The Business of Screenwriting: Sometimes you just have to say “Yes”… even to crap projects

January 31st, 2013 by

I am sitting in the Beverly Hills office of my entertainment lawyer. In front of me is a contract. It’s for a writing assignment. My gig. The project name: “Bazooka Joe.”

That’s right. Bazooka Joe.

I flip the page to check the compensation amount one last time. Yep, it’s still the WGA minimum (I’m going from memory, but let’s just say it is for $69,834).

A few years back, our quote was several hundred thousand dollars. How had it come to this that I was about to sign a contract to adapt bubble gum characters into a movie which most likely would never get made for WGA minimum which was about a quarter of what I used to make?

Simple: I had changed writing partners. Little did I know at the time that everything I wrote with my first partner was considered off-the-table in terms of who I was as a writer and what people in the industry thought I could do now.

In effect, I am starting all over again.

Hence Bazooka Joe. And $69,834.

I could say no. Indeed those of you with minds like steel traps will doubtless remember I made a passionate argument in this post that sometimes a writer must pass on projects, especially the soul-sucking kind.

Now I’m going to tell you the other side of the argument: Sometimes you just have to say “Yes”… even on crap projects.

Reason #1: Money. When you are starting out or starting over, you have a fundamental choice: Either make money by writing, albeit a shitty project, or make money spending your day muttering, “May I take your order.”

Reason #2: Craft. This is an argument I have used a lot: No matter what the story is, I can always learn something about the craft. I must warn you, this is a dangerous line of reasoning because in theory, you can use it to justify writing a quadrasexual biker alien snuff movie [definitely a candidate for a soul sucking experience, unless you are a fan of quadrasexual biker alien snuff movies]. But when you are breaking in as a screenwriter, it is hugely important to write. If you can somehow manage to get paid to do it, all the better.

Reason #3: Career. When you’re starting out, naturally you are pretty much bottom-feeding, unless you are Diablo Cody or Michael Arndt who hit Free Parking on their first script in which case you pass Go, collect $200 — with several zeroes at the end — and just keep on rolling double sixes all the way to Boardwalk Avenue and a life of A-list writing projects. As a Baltic Avenue bottom-feeder, you go up for writing assignments like… well… Bazooka Joe. The idea is to take a troubled project, an almost-dead project, and bring something to it. If you can revitalize it or actually turn in a script people like, then you move up a notch to the not-so-bad projects. Same thing, if you can turn in a good script at that level, you move up another notch until finally — hopefully — you’re vying for good writing assignments.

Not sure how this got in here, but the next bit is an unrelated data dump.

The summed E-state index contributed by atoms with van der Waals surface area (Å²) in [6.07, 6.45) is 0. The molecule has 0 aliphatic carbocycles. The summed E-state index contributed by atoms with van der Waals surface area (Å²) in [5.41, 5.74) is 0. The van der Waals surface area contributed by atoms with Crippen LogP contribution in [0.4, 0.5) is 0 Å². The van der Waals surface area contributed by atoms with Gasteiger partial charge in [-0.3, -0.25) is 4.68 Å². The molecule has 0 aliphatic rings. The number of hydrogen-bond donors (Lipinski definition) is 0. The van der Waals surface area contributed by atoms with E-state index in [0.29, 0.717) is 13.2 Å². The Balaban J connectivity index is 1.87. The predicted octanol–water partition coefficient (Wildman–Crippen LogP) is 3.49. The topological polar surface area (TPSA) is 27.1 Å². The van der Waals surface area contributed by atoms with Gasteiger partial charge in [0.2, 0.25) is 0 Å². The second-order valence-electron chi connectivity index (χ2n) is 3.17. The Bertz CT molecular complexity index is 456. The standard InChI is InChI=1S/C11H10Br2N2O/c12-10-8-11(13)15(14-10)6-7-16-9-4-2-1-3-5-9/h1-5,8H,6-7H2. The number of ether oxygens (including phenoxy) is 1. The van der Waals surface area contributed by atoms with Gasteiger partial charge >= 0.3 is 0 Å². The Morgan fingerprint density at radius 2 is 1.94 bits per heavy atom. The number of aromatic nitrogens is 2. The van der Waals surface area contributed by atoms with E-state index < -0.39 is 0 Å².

But first, you must earn your stripes writing the Bazooka Joe’s of the development hell world.

So back to the Beverly Hills office of my lawyer: What do I do? It’s a no-brainer. I scrawl my damn name on the contract, cash my check, and write the hell out of the Bazooka Joe script.

Only thing is… it turns out the company who hired us to write it? They never officially finalized their rights deal with the company that owns Bazooka Joe.

Ergo — and only in Hollywood, right? — we get paid to write something that doesn’t really exist.

But our script does. The execs like it. And that bumps us up a notch, starting a process whereby in a few year’s time, we are making mid-six figures, and writing 3-4 projects per year.

Ironically enough, as I was about to start writing this post, an item popped up on my Twitter feed about Bazooka Joe leading me to this: Worst Idea Ever: Hollywood to Make Bubblegum Adaptation:

Has it really come to this? The search for the a bankable property or popular story started off simple and innocently with adaptations of popular books, sequels, and comic book films. And in the last two decades, we’ve had video game movies, theme park ride adaptations, cartoons/anime turned live-action, tv to film, movies based toys and action figures, and most recently board game film adaptations.

But now Hollywood is sinking to new lows. Tonight it was announced that Michael Eisner is adapting a a film based on bubble gum. That’s right — GUM!

Just like I said yes on Bazooka Joe, another writer has said yes. I knew it then and he knows it now: Bazooka Joe sure as hell ain’t Gone With The Wind.

But it’s money. It’s craft. And it’s your career.

Which is why sometimes, you just have to say “yes”… even to crap projects.

The Business of Screenwriting is a weekly series of GITS posts based upon my experiences as a complete Hollywood outsider who sold a spec script for a lot of money, parlayed that into a screenwriting career during which time I’ve made some good choices, some okay decisions, and some really stupid ones.  Hopefully you’ll be the wiser for what you learn here. 

[Originally posted January 27, 2011]

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4 thoughts on “The Business of Screenwriting: Sometimes you just have to say “Yes”… even to crap projects

  1. […] The Business of Screenwriting: Sometimes you just have to say “Yes”… even to crap … ( […]

  2. I would watch a quadrasexual biker alien snuff movie just to see what a quadrasexual does. I guess I’ve led a sheltered life.

  3. […] The Business of Screenwriting: Sometimes you just have to say “Yes”… even to crap … ( […]

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